This paper reviews trends in taxation and revenue in MENA countries over 1990-2012, with a focus on non-resource taxes. On average, non-resource revenues declined slightly, while resource revenues soared. Country experiences vary: rates of main taxes and their revenues tend to be higher in the Magreb than in the Mashreq, except for the value-added tax, where lower rates are associated with equal or higher revenue; most oil producers raise little tax revenuesagenerally less than 5 percent of GDPaand most have reduced them since the late 1990s. But there are similarities: unlike common experience around the world, income taxes (not indirect taxes) have partially compensated for lost revenue from trade liberalization; revenues from indirect taxes have remained stable; personal income taxes have played an unimportant role as a revenue tool; and fees and stamp duties are significant revenue sources. Looking forward, tax reform challenges will also vary across countries: the Maghreb needs to focus on efficiency-enhancing reforms, especially in capital income and consumption taxes; the Mashreq have some room to increase revenue; and, there are ample opportunities to improve equity and reduce complexity of tax systems in all countries. Finally, the recent decline in oil prices and revenues is a reminder that even resource-rich GCC countries need to lay the basis of a tax system for the future.Behar and Freund (2011) find that MENA exports have increased since the early 1990s, but the regiona#39;s exports are two-thirds below its ... to trade in MENA; they find high transportation costs, and inefficient and slow customs clearance procedures to be significant. ... to expand the tax base to services and reduce cascading by enhancing refunds of taxes on intermediates and capital goods; (2) new VATsanbsp;...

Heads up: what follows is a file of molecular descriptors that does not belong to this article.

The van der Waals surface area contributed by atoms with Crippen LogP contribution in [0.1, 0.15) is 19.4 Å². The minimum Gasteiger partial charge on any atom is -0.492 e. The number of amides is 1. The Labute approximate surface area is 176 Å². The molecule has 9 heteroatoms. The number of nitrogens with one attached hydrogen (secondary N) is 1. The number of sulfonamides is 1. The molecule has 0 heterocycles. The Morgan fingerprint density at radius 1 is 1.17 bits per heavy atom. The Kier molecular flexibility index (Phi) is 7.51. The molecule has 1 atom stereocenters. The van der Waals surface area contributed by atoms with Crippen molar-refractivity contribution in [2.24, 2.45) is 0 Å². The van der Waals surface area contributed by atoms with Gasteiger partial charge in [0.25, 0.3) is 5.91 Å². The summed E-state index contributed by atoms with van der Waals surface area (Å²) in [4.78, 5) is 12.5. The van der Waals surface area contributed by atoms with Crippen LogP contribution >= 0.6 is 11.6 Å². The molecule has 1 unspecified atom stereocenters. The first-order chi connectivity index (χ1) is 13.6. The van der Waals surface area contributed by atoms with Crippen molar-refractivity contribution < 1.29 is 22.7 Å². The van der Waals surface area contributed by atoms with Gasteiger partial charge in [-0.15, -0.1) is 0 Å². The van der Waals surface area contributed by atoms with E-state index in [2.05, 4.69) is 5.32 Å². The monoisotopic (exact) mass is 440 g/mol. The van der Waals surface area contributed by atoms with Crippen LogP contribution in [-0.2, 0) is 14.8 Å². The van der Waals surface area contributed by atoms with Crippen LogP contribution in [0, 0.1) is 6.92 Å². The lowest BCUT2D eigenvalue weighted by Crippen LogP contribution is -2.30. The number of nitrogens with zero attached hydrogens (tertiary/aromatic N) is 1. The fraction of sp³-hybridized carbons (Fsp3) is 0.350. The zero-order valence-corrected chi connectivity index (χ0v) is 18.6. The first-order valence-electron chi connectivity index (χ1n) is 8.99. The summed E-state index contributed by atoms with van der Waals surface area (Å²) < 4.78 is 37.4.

|Title||:||Tax Policy in MENA Countries: Looking Back and Forward|
|Publisher||:||International Monetary Fund - 2015-05-05|